Angular 2 Built-in Directives - lishman.io
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Angular 2 Built-in Directives

See how Angular uses the ngIf, ngSwitch, ngFor, ngClass and ngStyle directives to transform the DOM when a template is rendered.

Updated Jan 2017, Angular version 2.4.x

Directives

You can learn about each of the built-in directives by clicking the links below, or see them in action in the example which follows.

  • ngIf adds and removes elements in the DOM based on the results of an expression.
  • ngSwitch displays one element (and its children) from a set of possible options, based on some condition.
  • ngFor is a repeater directive which outputs a list of elements by iterating over an array.
  • ngClass adds and removes CSS classes on an element.
  • ngStyle sets CSS styles on an HTML element conditionally.

Example

Let's take look at this simple voting app which makes use of the built-in directives.

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The first ngFor directive iterates over a list of candidates which are retrieved from a service. The candidate name is used as the button label, and index identifies the candidates position in the array when a button is clicked.

The second ngFor displays the colored blocks by looping over an array which is initialized with the number of votes for each candidate. The color of the blocks is determined by an ngClass directive. The template expression in quotes returns first, last or other which correspond to the class names in the styles property.

We use ngStyle to change the appearance of the leading candidates vote count. When the candidate is winning then the font-weight is changed to bold.

Finally, when we move the mouse over the colored blocks we display some additional information about the candidate. Here we use an ngSwitch directive to determine which message should be display.

voter.component.ts x
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Showing and Hiding Elements

Quick Tip

In the text below, when you see a word or phrase with this color, click on it to highlight the source code.

Also, take a look at the IDE style to see this tutorial in wide-screen mode. You can always switch back using the Style link at the top of the page.

Show me the IDE style

There are several ways to show and hide elements on a page. Let's look at a few of them.

ngIf adds or removes an element subtree (an element and its children) in the DOM. In this example, the parent div has zero children when ngIf is false. Try it yourself in the application below.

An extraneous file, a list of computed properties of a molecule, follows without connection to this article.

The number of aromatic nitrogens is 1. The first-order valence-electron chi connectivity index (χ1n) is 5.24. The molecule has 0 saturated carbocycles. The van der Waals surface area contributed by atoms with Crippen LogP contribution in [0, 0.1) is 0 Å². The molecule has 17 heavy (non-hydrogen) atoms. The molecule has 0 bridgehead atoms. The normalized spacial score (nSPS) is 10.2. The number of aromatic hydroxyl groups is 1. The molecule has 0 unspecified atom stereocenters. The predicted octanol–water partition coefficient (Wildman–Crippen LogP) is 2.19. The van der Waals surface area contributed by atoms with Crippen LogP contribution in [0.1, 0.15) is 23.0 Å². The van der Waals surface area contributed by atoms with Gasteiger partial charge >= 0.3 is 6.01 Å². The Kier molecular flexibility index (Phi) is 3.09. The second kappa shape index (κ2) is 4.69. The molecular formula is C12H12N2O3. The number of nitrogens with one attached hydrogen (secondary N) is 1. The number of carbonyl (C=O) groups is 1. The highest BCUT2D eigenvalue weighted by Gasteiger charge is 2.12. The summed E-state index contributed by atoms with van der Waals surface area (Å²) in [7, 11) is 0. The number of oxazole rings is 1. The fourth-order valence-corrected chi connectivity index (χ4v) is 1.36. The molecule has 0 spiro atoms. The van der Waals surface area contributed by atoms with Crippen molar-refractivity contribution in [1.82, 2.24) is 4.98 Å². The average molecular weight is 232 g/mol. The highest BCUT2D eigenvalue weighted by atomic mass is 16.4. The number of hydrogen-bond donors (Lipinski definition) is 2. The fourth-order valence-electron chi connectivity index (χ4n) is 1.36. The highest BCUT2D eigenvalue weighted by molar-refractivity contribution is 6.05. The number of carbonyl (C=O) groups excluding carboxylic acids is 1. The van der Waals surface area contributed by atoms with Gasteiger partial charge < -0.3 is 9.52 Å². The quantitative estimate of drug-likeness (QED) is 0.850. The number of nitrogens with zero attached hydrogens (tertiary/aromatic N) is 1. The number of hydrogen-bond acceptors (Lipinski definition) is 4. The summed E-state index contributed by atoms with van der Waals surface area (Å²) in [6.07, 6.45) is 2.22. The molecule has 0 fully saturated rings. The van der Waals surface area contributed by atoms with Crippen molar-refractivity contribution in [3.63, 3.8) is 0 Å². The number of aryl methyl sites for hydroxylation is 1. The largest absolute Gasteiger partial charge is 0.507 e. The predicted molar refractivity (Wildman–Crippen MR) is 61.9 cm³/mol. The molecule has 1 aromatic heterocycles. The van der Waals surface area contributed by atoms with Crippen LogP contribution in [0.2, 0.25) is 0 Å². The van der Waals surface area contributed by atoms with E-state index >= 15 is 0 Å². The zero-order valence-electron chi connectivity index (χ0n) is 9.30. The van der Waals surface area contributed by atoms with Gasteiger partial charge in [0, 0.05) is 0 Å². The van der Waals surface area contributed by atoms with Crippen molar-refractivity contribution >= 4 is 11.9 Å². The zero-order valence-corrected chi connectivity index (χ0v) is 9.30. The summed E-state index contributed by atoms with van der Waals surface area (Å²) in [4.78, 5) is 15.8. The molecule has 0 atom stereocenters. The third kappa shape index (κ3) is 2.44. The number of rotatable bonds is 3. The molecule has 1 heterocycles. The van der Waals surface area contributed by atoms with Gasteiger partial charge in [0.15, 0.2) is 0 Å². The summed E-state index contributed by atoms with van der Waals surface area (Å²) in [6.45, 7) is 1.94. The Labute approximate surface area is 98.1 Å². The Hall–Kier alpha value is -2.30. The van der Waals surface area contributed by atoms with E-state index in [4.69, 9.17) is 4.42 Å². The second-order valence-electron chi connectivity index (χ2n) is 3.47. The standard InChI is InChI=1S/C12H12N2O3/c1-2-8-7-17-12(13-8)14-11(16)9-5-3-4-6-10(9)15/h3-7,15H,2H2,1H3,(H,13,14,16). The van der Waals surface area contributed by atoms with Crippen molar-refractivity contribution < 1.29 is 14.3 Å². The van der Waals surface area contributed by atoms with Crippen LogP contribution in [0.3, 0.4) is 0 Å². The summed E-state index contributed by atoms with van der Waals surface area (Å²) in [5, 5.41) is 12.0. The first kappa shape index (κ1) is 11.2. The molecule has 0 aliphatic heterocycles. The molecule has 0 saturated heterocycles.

When we set the hidden property to a truthy value, the element is hidden but remains in the DOM. The same is true when display is set to none using a style binding.

Setting the visibility style to hidden also hides the element but still takes up space on the page.

ng-style.component.ts x
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The Application

Here is the output from this component.

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Where Next?

The Directives

To learn more about the individual built-in directives, take a look at these tutorials.

  • ngIf adds and removes elements in the DOM based on the results of an expression.
  • ngSwitch displays one element (and its children) from a set of possible options, based on some condition.
  • ngFor is a repeater directive which outputs a list of elements by iterating over an array.
  • ngClass adds and removes CSS classes on an element.
  • ngStyle sets CSS styles on an HTML element conditionally.

More Tutorials

To find out more about Angular components, check out these tutorials.

  • Templates - introduction to inline and external templates.
  • Interpolation - use curly braces and template expressions to output data.
  • Property Binding - update standard properties on the DOM using template expressions.
  • Event Binding - detect standard DOM events and execute template statements.
  • Two-way Binding - combine property and event binding to create two-way binding with ngModel.
  • Input Binding - bind to <input> fields such as text, textarea, checkbox, radio and select.
  • Component Input Output - use @Input and @Output to pass data in to and out of a component.